Who Is Eligible for Pediatric Cochlear Implants?

Children who meet the criteria approved by the Food and Drug Administration (FDA) and are medically healthy for surgery may be candidates for a cochlear implant. Cochlear implants are considered for children:

  • Age 9 months or older
  • Bilateral profound sensorineural hearing loss (> 90 dBHL PTA) for children age 9 months to 24 months
  • Bilateral severe-profound sensorineural hearing loss (>65 dBHL PTA) for children age 24 months and up
  • Children ages 5 years and up who experience single-sided deafness (profound sensorineural hearing loss in one ear) or asymmetric hearing loss
  • Limited benefit with appropriately fit hearing aids (except for post-meningitis children)

Cochlear implants may not be appropriate for every child with hearing loss. Following are some conditions that may indicate that a cochlear implant may not right for your child:

  • Medical conditions giving unfavorable risks to undergo general anesthesia (e.g., severe cardiac and pulmonary conditions)
  • Significant intracochlear ossification or fibrosis
  • Other congenital malformations of inner ear
  • Active chronic otitis media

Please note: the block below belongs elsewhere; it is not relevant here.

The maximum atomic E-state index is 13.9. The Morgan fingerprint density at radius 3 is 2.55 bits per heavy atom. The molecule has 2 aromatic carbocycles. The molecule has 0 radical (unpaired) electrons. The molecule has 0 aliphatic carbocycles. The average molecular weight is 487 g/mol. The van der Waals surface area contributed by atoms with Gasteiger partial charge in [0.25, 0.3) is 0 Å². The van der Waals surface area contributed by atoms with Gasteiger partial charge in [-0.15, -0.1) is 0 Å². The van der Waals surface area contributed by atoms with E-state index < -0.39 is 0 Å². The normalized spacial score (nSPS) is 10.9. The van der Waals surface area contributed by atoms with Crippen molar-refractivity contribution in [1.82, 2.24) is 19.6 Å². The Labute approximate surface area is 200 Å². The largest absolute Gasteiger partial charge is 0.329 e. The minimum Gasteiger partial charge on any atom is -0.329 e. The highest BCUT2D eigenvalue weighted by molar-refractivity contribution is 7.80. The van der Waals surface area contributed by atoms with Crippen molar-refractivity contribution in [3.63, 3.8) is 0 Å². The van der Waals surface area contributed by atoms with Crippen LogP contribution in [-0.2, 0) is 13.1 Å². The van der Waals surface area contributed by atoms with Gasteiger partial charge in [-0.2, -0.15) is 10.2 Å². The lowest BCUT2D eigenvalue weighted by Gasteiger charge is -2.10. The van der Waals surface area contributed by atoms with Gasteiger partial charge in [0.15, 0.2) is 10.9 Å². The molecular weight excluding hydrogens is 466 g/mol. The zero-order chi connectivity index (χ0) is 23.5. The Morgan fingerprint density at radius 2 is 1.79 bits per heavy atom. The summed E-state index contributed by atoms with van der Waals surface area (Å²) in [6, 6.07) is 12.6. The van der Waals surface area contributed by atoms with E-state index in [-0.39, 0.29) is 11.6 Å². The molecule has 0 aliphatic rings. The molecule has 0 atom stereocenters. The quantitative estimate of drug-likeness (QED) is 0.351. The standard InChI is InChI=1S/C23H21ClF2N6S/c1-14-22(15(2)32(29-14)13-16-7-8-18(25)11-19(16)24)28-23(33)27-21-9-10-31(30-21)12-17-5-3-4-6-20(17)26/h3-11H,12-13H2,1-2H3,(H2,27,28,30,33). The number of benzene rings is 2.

• Poor psychosocial environment and support

Exclusionary Conditions

Children with inner ear abnormality (for example, Michel malformation in which the cochlea does not develop, or complete absence of the cochlear nerve) cannot receive cochlear implants.

Multidisciplinary Team Evaluation

At Bristol-Myers Squibb Children's Hospital (BMSCH), each potential cochlear implant candidate will be evaluated by our multidisciplinary team composed of audiologists, speech/language pathologists, social workers, neuropsychologist, and otolaryngologists. Each case will be reviewed thoroughly during our team conferences to ensure appropriate candidacy.

Learn more about BMSCH's Pediatric Cochlear Implant Program.

Patient Stories

  • “The recovery was pretty challenging. But in my head, I was like, ‘I need to do this if I still want to play football in college.’ So I pushed through it, and in the end, it all came out amazing.”

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Patient Stories

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